Limbo spa


Well, this is a strange turn of events. I think I have a new job, but there are hurdles. Steps to go through. It is working for the Federal government, so everything has to go to Washington for approval. I didn’t know that Washington even knew about me, much less cared, but it appears that they (whoever they are) do.

In this intervening time, I’m declaring a spa month. Lots of walks with dogs, some serious exercise every day, good food, green tea. The kids are excited, and so am I. How often do we get a chance to relax and rejuvenate while looking forward to a new life? This back-to-school time has always seemed to me like a new beginning.

It couldn’t be a more beautiful time to take a break. Foliage is peaking: great washes of color light up the horizon. All across Vermont, people are picking apples, carving pumpkins and reveling in beautiful, crisp days. Even a rainy day like yesterday appeals, as the bright colors shine through the mist.

I have some goals for this period, but one of them is to work hard at not being so goal-directed. Yesterday I drove down to the Vermont Sheep and Wool Festival, almost. It seemed that as I got closer to the festival, it rained harder and harder. And I was getting tired, so when only a few miles from my goal I made a wrong turn, I surrendered and came home.

Actually, I stopped at the mall, another rare experience. For the first time in many months, I was able to buy something frivolous in the fabric store and something necessary (pantyhose and a new calendar) without worry. It is nice to contemplate a regular paycheck. I’m unlikely to go too crazy, but I did consider buying spring bulbs, a luxury that I have not been able to afford for some time. I still might do that, but not until the Federal Government makes up its Washingtonian mind whether to bring me into the fold.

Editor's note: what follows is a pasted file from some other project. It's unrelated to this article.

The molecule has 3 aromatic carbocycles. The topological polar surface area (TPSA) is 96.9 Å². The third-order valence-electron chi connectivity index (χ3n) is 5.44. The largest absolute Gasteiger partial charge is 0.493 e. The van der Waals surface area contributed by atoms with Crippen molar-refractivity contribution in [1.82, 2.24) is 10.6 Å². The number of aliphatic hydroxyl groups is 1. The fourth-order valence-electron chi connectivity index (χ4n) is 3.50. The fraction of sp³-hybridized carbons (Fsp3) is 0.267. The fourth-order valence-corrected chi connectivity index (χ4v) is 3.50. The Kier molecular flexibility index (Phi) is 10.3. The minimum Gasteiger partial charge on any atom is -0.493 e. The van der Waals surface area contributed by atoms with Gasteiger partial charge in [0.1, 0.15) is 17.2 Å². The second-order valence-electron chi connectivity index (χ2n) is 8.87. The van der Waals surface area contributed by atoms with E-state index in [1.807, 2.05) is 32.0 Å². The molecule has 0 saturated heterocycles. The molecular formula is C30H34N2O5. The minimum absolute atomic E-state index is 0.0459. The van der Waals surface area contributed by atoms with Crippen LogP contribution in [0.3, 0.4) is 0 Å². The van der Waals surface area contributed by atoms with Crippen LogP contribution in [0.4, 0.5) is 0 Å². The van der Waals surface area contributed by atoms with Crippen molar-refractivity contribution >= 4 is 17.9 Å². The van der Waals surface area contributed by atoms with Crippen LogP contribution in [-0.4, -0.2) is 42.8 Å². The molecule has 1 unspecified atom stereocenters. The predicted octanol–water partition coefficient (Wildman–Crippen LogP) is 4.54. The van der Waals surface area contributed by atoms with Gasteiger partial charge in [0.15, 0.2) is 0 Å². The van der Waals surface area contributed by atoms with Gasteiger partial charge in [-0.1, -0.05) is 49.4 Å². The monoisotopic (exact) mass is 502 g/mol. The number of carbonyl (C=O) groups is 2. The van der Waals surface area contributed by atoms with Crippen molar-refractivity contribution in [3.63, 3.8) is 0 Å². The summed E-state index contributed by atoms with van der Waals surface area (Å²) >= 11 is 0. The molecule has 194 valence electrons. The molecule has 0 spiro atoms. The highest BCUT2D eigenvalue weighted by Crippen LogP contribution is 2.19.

Meanwhile, let’s just relax! I have to go now. There seems to be a pressing need for the morning walk to the pond.



There are giant bugs pounding on my window!

No wait. Not bugs at all. They are hummingbirds, seven or eight of them.

Someone who knows birds tells me that it is migration time. Sure enough, when I look, there are songbirds of every shape and color...everywhere. They particularly like the crabapple tree outside my picture window.

Not giant bugs, tiny birds on their way to South America. How cool is that?



Denial is a lovely thing. It allows us to hide behind our perceptions of the world, our ideas of who we are and how we fit. Or think we do. But sometimes the puzzle pieces come together with blinding speed, moving so fast that we cannot even parse their trajectory. It’s as if we were there….and now we are another place altogether. Here. Reality has shifted.

People think I am brave. I am the one who packed a seventeen-foot truck and left Brooklyn to move to Vermont. No job, a rented apartment. Stepping off into the void. Brave, right? Maybe not.

I am the one who quit a job without having another job. I was hoping to build a practice as a financial advisor, because I love the work, loved the clients even more. On purpose, could I have picked a worse year to try this? Launching into a new business venture, it is important to be appropriately capitalized. But how does one capitalize for a hundred year event? One doesn’t. I didn’t.

There is a woman I know slightly who is far braver than I. She has the bad gene for breast cancer and cervical cancer, and this fall, she will undergo surgery to remove both breasts and her uterus. She approaches it as a matter-of-fact choice. She wants to live to see her children grow up and to play with her grandchildren.

In many ways I envy her clarity. I have neither chick nor child, so I didn’t know what to look forward to when I gave up my last job, still don’t. But I know when I don’t have a choice. When staying feels wrong, it is time to go, and there is no real choice. It’s not a matter of bravery, just a matter of keeping faith with whoever or whatever you hold dear. Time to move on to the next chapter.

Moral dimensions of financial crisis